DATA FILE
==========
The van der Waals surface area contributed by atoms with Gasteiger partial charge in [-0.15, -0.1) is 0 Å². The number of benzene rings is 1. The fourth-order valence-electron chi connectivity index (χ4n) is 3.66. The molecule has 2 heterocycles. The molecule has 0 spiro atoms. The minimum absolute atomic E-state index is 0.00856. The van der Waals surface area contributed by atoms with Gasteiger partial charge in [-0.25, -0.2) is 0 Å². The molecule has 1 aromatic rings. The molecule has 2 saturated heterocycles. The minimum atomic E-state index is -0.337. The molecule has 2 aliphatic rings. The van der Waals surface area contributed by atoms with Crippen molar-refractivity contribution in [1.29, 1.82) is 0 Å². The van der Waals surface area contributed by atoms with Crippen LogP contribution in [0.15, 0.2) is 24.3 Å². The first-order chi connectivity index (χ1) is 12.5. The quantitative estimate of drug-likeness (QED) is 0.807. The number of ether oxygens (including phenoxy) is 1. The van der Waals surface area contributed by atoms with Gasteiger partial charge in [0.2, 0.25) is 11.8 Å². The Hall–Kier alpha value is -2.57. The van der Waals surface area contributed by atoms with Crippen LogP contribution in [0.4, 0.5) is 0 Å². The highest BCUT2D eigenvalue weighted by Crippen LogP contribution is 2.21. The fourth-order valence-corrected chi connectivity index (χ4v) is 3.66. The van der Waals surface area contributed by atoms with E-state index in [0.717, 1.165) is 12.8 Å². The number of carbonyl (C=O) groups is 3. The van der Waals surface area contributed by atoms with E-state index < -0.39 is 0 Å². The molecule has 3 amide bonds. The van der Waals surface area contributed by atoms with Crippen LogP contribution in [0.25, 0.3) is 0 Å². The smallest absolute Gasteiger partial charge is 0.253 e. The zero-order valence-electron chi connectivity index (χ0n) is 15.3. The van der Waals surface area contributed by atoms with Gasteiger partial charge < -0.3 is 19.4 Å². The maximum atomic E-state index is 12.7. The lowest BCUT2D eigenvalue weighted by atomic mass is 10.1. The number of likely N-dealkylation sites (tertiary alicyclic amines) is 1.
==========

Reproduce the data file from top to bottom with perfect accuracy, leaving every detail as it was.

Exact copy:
The van der Waals surface area contributed by atoms with Gasteiger partial charge in [-0.15, -0.1) is 0 Å². The number of benzene rings is 1. The fourth-order valence-electron chi connectivity index (χ4n) is 3.66. The molecule has 2 heterocycles. The molecule has 0 spiro atoms. The minimum absolute atomic E-state index is 0.00856. The van der Waals surface area contributed by atoms with Gasteiger partial charge in [-0.25, -0.2) is 0 Å². The molecule has 1 aromatic rings. The molecule has 2 saturated heterocycles. The minimum atomic E-state index is -0.337. The molecule has 2 aliphatic rings. The van der Waals surface area contributed by atoms with Crippen molar-refractivity contribution in [1.29, 1.82) is 0 Å². The van der Waals surface area contributed by atoms with Crippen LogP contribution in [0.15, 0.2) is 24.3 Å². The first-order chi connectivity index (χ1) is 12.5. The quantitative estimate of drug-likeness (QED) is 0.807. The number of ether oxygens (including phenoxy) is 1. The van der Waals surface area contributed by atoms with Gasteiger partial charge in [0.2, 0.25) is 11.8 Å². The Hall–Kier alpha value is -2.57. The van der Waals surface area contributed by atoms with Crippen LogP contribution in [0.4, 0.5) is 0 Å². The highest BCUT2D eigenvalue weighted by Crippen LogP contribution is 2.21. The fourth-order valence-corrected chi connectivity index (χ4v) is 3.66. The van der Waals surface area contributed by atoms with E-state index in [0.717, 1.165) is 12.8 Å². The number of carbonyl (C=O) groups is 3. The van der Waals surface area contributed by atoms with E-state index < -0.39 is 0 Å². The molecule has 3 amide bonds. The van der Waals surface area contributed by atoms with Crippen LogP contribution in [0.25, 0.3) is 0 Å². The smallest absolute Gasteiger partial charge is 0.253 e. The zero-order valence-electron chi connectivity index (χ0n) is 15.3. The van der Waals surface area contributed by atoms with Gasteiger partial charge < -0.3 is 19.4 Å². The maximum atomic E-state index is 12.7. The lowest BCUT2D eigenvalue weighted by atomic mass is 10.1. The number of likely N-dealkylation sites (tertiary alicyclic amines) is 1.